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Far Cry 5

Platform(s): PC, PlayStation 4, Xbox One
Genre: Action/Adventure
Publisher: Ubisoft
Developer: Ubisoft Montreal
Release Date: Feb. 27, 2018

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PS4/XOne/PC Preview - 'Far Cry 5'

by Thomas Wilde on July 3, 2017 @ 3:00 a.m. PDT

As the new junior deputy of fictional Hope County, Montana, players will find that their arrival accelerates a years-long silent coup by a fanatical doomsday cult, the Project at Eden's Gate, igniting a violent takeover of the county.

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I'll say two things right off the bat for Far Cry 5: It easily features the best current-generation dog technology of any game at E3 2017, and it's one of the only open-world games I've ever played where the flying controls didn't immediately try to kill me. That's two points in its favor, right there.

Gameplay-wise, it's more or less what you may have come to expect from the Far Cry franchise. Once again, you're in a vast open world that's mostly hostile territory, held by a large, well-equipped enemy force. It's your job to retake that territory through any means necessary, using all the available tools at your disposal to do so, ranging from small arms to vehicles to close air support, and eventually drive off the threat for good.


This time around, the hostile territory in question is the isolated, rural county of Hope in Montana, in some analogous period to the modern day. A local cult, the Project at Eden's Gate (nicknamed the "Peggies" by the locals), has been quietly buying up land and businesses in the area at the behest of their Father, a figure who believes the end of the world is coming soon.

Your character comes into this as a sheriff's deputy who's been newly assigned to the region. Unlike the last two numbered entries in the series, this time, you're a silent protagonist, the "Rookie," with all other details about your avatar left up to you. In some way that Ubisoft wasn't yet willing to disclose, your arrival in Hope County galvanizes the cult's activities, turning them from a collection of cranks into an armed and motivated militia, out to kill you on sight and forcibly convert anyone and everyone else.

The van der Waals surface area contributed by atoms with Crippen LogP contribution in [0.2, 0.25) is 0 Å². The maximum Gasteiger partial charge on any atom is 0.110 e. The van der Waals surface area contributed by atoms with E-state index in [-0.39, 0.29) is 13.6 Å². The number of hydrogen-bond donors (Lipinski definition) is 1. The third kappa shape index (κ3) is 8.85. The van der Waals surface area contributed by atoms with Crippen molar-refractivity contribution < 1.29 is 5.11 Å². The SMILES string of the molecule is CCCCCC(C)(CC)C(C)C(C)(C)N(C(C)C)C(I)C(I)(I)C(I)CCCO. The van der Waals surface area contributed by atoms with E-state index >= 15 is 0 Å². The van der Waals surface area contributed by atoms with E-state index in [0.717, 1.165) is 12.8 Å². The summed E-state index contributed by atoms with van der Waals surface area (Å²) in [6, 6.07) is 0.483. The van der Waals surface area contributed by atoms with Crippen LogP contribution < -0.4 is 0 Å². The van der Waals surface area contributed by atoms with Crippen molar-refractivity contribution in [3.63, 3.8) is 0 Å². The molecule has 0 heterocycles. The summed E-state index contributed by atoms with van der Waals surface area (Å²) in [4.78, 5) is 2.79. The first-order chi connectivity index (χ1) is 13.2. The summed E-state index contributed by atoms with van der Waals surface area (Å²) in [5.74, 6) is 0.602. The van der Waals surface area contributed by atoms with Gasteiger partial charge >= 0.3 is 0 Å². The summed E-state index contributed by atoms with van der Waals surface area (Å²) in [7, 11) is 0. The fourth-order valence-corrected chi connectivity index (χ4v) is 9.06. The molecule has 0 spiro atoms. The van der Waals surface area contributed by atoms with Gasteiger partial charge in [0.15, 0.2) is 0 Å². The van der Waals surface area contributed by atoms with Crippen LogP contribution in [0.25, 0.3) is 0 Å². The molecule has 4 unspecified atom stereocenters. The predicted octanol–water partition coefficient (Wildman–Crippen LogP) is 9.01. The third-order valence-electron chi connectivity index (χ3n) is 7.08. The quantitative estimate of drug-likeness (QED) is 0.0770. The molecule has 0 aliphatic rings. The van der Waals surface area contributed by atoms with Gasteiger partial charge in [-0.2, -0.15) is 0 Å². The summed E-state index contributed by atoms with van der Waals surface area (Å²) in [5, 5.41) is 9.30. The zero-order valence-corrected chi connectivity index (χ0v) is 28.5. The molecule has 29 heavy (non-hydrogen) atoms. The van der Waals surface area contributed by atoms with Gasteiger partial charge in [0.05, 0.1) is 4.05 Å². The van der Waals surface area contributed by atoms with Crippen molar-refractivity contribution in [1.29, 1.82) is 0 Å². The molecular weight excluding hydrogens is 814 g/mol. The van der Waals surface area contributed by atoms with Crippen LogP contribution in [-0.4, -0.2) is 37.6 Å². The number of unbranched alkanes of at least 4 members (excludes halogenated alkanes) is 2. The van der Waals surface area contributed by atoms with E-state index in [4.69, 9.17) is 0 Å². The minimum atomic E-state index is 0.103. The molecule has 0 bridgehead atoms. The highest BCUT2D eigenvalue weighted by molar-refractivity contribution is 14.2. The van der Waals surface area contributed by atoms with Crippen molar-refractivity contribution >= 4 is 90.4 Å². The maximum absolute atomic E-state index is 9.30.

You can play Far Cry 5 in co-op, but when you're alone, you also have the option to use NPC Wingmen, characters who you can recruit out in the game world and bring along with you into the field, much like companions in Fallout. In the E3 demo, we could simply choose one of three at the start; in the full game, you have to find them first, and can then go find them wherever they usually hang out. The three options for Wingmen in the demo were Nick Rye, a local pilot, who harasses your enemies from the air with strafing runs and dropped bombs; Grace Armstrong, an Olympic rifle medalist and Army veteran, who serves as a sniper; and Boomer, a dog wearing a bandanna, who can ambush enemies from stealth, then fetch their loaded weapons to bring them back to you.


I was told that pretty much everyone had picked Boomer, which explained a lot of chatter I'd heard about how he was the Best Dog of E3 2017 (I assume Boomer is a linear descendant of Jack Slate's dog Shadow from Dead to Rights, brought up on a steady diet of fresh human tracheas), so I picked Grace just to be contrary. She heads into the fight alongside you and can be given simple commands with the d-pad, including targeting options. She can also revive you if you go down, and you can revive her if she drops.